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  8. The democratic decision of Switzerland must be respected!
    Minarets are considered by many as a sign of dominance and repression of females.

    This article is extremely biased and left wing, then again it must for it to win the Guardian prize.

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  9. The ban is utterly ridiculous.

    Personally, I am by no means a fan of organised religion or whatever else a mosque may stand for.

    However, we must respect basic liberties that people are entitled to. If someone owns a piece of land and decides that they want to build a mosque with a minaret on it, then so be it. I don’t see what harm this will do to me or any of my fellow citizens.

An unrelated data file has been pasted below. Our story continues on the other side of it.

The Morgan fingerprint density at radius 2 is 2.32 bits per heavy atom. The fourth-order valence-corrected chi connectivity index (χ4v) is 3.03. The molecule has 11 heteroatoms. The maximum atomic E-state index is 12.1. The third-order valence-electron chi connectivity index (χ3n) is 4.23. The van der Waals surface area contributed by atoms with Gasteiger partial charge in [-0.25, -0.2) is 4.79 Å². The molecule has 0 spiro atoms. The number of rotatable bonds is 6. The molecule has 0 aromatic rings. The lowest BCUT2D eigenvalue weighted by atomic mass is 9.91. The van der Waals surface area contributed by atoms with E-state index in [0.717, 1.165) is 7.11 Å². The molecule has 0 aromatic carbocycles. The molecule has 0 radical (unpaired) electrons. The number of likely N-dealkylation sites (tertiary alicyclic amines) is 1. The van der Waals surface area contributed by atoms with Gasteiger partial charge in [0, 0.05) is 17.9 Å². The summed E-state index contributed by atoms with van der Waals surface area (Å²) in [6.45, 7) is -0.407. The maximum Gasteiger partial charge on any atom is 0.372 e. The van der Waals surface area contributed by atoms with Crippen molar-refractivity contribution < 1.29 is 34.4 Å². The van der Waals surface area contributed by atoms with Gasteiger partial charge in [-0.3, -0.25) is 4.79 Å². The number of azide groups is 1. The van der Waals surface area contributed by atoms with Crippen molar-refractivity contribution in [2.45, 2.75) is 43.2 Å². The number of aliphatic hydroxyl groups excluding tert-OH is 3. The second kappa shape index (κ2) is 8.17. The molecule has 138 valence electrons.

Any accusations that the ban is left wing are silly and misguided. It is a basic classic liberal belief that the state should NOT infringe on the basic liberties of it’s people. If you disagree with the Islamic faith then why not engage in active debate about it and form a stigma around it?

    Banning the minaret merely displays insecurities about your own views and will further ostracise Muslims in Europe. Any attempts to integrate them must be done not by force but rather by social pressure – this will just serve to reinforce the clash of civilisations sentiment that’s widespread amongst some Muslims.

    Finally, it’s quite laughable that Muslim states are often subject to negative press due to their own restrictions on religious freedom. In Saudi Arabia for example any form of practising Christianity is banned. What differentiates us from them is that we live in tolerant democracies. Banning minarets may seem something small, a minor infringement but it sets a dangerous precedent that many of us cannot envisage.